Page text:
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  1. novemberjuliet

    novemberjuliet Member

    Feb 11, 2014
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    Seoul, Republic of Korea

    Dos and Don'ts of multiple perspectives?

    Discussion in 'Plot Development' started by novemberjuliet, Jun 12, 2015.

    I'm writing what I'd describe as a modern military epic. It will span multiple continents cover many perspectives and could even cross genres a bit. I'm wondering if there is an effective way to do this without losing focus of the main plot while still making each perspective unique without distracting too much frm each other. If you guys know any examples of this in published works it would be appreciated.
  2. Lewdog

    Lewdog Come ova here and give me kisses! Supporter Contributor

    Dec 9, 2012
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    Williamsburg, KY
    There are all kinds of movies that do this with no problem. I don't see why you wouldn't be able to do it with a novel. In fact I'm sure it has been done in a novel all the time but I can't think of one right now myself.
  3. BrianIff

    BrianIff I'm so piano, a bad punctuator. Contributor

    Apr 26, 2015
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    For anonymous narration, multiple POV:

    The Boarding House, James Joyce
    The Idiots, Joseph Conrad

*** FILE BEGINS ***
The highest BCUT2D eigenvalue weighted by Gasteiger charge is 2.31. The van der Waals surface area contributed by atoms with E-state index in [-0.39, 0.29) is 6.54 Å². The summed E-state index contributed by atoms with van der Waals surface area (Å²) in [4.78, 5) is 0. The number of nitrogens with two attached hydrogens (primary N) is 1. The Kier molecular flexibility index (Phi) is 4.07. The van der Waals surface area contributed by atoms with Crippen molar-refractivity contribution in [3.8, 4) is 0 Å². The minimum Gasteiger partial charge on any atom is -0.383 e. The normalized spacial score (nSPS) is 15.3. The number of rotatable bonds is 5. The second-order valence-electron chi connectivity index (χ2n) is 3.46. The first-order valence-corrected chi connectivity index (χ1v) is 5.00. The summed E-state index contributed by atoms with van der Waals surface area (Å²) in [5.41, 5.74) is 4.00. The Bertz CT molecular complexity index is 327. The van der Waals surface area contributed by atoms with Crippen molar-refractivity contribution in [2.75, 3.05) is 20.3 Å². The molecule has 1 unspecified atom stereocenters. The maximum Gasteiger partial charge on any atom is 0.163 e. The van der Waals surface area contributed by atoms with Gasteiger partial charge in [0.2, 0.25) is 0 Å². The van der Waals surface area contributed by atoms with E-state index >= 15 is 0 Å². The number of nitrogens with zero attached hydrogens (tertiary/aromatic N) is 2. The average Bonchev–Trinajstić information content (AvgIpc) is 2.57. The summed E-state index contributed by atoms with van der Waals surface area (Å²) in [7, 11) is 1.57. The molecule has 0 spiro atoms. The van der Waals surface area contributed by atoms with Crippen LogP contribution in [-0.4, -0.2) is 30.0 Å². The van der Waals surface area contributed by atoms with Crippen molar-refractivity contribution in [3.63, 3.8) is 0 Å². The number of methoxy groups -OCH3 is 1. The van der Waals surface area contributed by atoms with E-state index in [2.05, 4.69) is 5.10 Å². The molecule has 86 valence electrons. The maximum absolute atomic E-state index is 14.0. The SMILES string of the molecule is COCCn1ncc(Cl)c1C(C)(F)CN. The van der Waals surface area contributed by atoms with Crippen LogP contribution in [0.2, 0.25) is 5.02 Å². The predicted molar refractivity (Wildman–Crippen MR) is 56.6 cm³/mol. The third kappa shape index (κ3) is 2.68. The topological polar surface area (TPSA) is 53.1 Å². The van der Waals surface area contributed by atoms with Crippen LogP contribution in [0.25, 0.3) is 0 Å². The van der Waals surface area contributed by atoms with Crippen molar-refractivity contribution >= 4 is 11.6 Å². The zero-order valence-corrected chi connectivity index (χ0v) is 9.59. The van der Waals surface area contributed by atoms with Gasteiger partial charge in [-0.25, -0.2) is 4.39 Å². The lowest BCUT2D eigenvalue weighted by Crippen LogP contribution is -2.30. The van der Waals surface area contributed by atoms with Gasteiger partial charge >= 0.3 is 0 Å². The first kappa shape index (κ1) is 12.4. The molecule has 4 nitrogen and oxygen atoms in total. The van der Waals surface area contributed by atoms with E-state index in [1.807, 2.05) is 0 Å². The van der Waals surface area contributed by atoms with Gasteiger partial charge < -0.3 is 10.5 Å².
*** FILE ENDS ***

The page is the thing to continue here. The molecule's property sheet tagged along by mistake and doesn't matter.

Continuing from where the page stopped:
Fever Flower, Shirley Ann Grau
    The Suicides of Private Greaves, James Moffett

    They're all short stories so they might be free online.

    War and Peace, Vanity Fair, and Ship of Fools are also done in the same manner.

    From, Points of View: An Anthology of Short Stories, Mentor,1966.
    novemberjuliet and Lewdog like this.
  4. Marie Frebronze

    Marie Frebronze New Member

    Jun 11, 2015
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    One name: George R.R. Martin, author of the Song of Ice and Fire series.

    Granted, he kills off every single character he creates. It's a very good example of what you seem to be emulating.
    Spencer Rose likes this.
  5. sidtvicious

    sidtvicious Contributing Member Contributor

    Jun 6, 2009
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    Inferno, office 752. Take a right turn at the wat
    A question needs to be asked with regards to your overall goal. You say "war epic", this leads me to believe your goal to tell the sides of a major conflict from differing povs. So, is your object to provide a multifaceted playbook of each nations participants or a mere glimpse of the goings on in day-to-day life amidst a changing global theatre? Is this strictly from a military pov or also civilian?

    If it's the former I suggest analyzing different historical perspectives of a well known conflict examples can be: All Quiet on the Western Front (German perspective of wwi) vs. A Farewell to Arms (fictionalized American/Italian perspective)/ Human Smoke (sympathetic to axis ww2 history) vs. Rise and fall of the third Reich.